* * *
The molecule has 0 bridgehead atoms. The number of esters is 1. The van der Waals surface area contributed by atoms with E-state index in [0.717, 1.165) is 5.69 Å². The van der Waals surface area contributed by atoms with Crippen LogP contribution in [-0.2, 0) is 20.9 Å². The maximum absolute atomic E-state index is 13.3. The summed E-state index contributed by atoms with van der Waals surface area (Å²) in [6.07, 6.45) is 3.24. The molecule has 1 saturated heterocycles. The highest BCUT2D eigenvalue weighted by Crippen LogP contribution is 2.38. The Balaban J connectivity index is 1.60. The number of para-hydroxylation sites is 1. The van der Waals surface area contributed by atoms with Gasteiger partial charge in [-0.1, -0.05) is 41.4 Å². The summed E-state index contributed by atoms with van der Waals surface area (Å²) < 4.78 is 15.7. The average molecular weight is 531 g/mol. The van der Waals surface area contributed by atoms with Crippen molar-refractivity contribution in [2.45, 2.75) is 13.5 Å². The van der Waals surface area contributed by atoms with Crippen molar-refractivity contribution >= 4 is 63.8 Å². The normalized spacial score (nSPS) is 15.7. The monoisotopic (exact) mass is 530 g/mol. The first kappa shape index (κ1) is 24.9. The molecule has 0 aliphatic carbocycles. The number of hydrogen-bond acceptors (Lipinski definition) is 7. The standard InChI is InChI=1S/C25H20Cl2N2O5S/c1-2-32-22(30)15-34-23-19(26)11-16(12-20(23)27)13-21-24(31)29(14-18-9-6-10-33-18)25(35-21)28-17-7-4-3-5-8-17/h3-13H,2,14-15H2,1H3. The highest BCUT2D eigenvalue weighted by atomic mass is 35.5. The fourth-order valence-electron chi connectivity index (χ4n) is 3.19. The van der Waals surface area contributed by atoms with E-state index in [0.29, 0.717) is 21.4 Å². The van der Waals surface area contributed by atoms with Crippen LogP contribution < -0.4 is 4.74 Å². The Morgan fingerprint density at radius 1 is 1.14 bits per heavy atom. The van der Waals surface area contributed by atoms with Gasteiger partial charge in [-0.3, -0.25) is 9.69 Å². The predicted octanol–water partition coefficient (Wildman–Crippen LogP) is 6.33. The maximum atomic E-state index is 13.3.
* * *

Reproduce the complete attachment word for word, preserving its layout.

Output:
The molecule has 0 bridgehead atoms. The number of esters is 1. The van der Waals surface area contributed by atoms with E-state index in [0.717, 1.165) is 5.69 Å². The van der Waals surface area contributed by atoms with Crippen LogP contribution in [-0.2, 0) is 20.9 Å². The maximum absolute atomic E-state index is 13.3. The summed E-state index contributed by atoms with van der Waals surface area (Å²) in [6.07, 6.45) is 3.24. The molecule has 1 saturated heterocycles. The highest BCUT2D eigenvalue weighted by Crippen LogP contribution is 2.38. The Balaban J connectivity index is 1.60. The number of para-hydroxylation sites is 1. The van der Waals surface area contributed by atoms with Gasteiger partial charge in [-0.1, -0.05) is 41.4 Å². The summed E-state index contributed by atoms with van der Waals surface area (Å²) < 4.78 is 15.7. The average molecular weight is 531 g/mol. The van der Waals surface area contributed by atoms with Crippen molar-refractivity contribution in [2.45, 2.75) is 13.5 Å². The van der Waals surface area contributed by atoms with Crippen molar-refractivity contribution >= 4 is 63.8 Å². The normalized spacial score (nSPS) is 15.7. The monoisotopic (exact) mass is 530 g/mol. The first kappa shape index (κ1) is 24.9. The molecule has 0 aliphatic carbocycles. The number of hydrogen-bond acceptors (Lipinski definition) is 7. The standard InChI is InChI=1S/C25H20Cl2N2O5S/c1-2-32-22(30)15-34-23-19(26)11-16(12-20(23)27)13-21-24(31)29(14-18-9-6-10-33-18)25(35-21)28-17-7-4-3-5-8-17/h3-13H,2,14-15H2,1H3. The highest BCUT2D eigenvalue weighted by atomic mass is 35.5. The fourth-order valence-electron chi connectivity index (χ4n) is 3.19. The van der Waals surface area contributed by atoms with E-state index in [0.29, 0.717) is 21.4 Å². The van der Waals surface area contributed by atoms with Crippen LogP contribution < -0.4 is 4.74 Å². The Morgan fingerprint density at radius 1 is 1.14 bits per heavy atom. The van der Waals surface area contributed by atoms with Gasteiger partial charge in [-0.3, -0.25) is 9.69 Å². The predicted octanol–water partition coefficient (Wildman–Crippen LogP) is 6.33. The maximum atomic E-state index is 13.3.